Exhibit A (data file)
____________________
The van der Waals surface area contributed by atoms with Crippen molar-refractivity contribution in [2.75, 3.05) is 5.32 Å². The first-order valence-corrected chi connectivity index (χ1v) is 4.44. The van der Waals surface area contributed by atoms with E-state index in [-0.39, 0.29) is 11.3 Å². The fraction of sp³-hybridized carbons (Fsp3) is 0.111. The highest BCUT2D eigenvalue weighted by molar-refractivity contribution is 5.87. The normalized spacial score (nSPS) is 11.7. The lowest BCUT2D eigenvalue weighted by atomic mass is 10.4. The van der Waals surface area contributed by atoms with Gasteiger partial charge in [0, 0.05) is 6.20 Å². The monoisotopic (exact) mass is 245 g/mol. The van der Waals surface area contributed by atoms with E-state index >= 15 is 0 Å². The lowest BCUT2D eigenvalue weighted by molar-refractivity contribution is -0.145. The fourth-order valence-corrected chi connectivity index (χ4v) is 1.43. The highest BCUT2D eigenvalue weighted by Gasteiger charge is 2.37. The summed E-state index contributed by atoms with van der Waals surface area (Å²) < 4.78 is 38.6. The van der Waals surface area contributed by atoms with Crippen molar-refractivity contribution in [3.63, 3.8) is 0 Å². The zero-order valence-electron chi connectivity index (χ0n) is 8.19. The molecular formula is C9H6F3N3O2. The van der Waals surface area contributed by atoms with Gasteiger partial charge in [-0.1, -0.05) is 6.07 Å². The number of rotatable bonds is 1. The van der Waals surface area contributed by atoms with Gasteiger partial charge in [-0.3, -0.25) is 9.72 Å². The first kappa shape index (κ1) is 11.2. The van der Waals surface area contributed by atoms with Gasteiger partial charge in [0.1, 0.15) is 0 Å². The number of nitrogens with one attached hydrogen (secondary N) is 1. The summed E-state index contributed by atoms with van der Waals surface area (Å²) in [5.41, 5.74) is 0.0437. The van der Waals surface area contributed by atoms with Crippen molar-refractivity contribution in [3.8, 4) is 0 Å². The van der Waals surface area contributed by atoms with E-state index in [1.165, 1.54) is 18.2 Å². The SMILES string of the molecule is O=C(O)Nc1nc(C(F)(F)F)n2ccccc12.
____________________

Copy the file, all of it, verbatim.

The van der Waals surface area contributed by atoms with Crippen molar-refractivity contribution in [2.75, 3.05) is 5.32 Å². The first-order valence-corrected chi connectivity index (χ1v) is 4.44. The van der Waals surface area contributed by atoms with E-state index in [-0.39, 0.29) is 11.3 Å². The fraction of sp³-hybridized carbons (Fsp3) is 0.111. The highest BCUT2D eigenvalue weighted by molar-refractivity contribution is 5.87. The normalized spacial score (nSPS) is 11.7. The lowest BCUT2D eigenvalue weighted by atomic mass is 10.4. The van der Waals surface area contributed by atoms with Gasteiger partial charge in [0, 0.05) is 6.20 Å². The monoisotopic (exact) mass is 245 g/mol. The van der Waals surface area contributed by atoms with E-state index >= 15 is 0 Å². The lowest BCUT2D eigenvalue weighted by molar-refractivity contribution is -0.145. The fourth-order valence-corrected chi connectivity index (χ4v) is 1.43. The highest BCUT2D eigenvalue weighted by Gasteiger charge is 2.37. The summed E-state index contributed by atoms with van der Waals surface area (Å²) < 4.78 is 38.6. The van der Waals surface area contributed by atoms with Crippen molar-refractivity contribution in [3.63, 3.8) is 0 Å². The zero-order valence-electron chi connectivity index (χ0n) is 8.19. The molecular formula is C9H6F3N3O2. The van der Waals surface area contributed by atoms with Gasteiger partial charge in [-0.1, -0.05) is 6.07 Å². The number of rotatable bonds is 1. The van der Waals surface area contributed by atoms with Gasteiger partial charge in [-0.3, -0.25) is 9.72 Å². The first kappa shape index (κ1) is 11.2. The van der Waals surface area contributed by atoms with Gasteiger partial charge in [0.1, 0.15) is 0 Å². The number of nitrogens with one attached hydrogen (secondary N) is 1. The summed E-state index contributed by atoms with van der Waals surface area (Å²) in [5.41, 5.74) is 0.0437. The van der Waals surface area contributed by atoms with Crippen molar-refractivity contribution in [3.8, 4) is 0 Å². The van der Waals surface area contributed by atoms with E-state index in [1.165, 1.54) is 18.2 Å². The SMILES string of the molecule is O=C(O)Nc1nc(C(F)(F)F)n2ccccc12.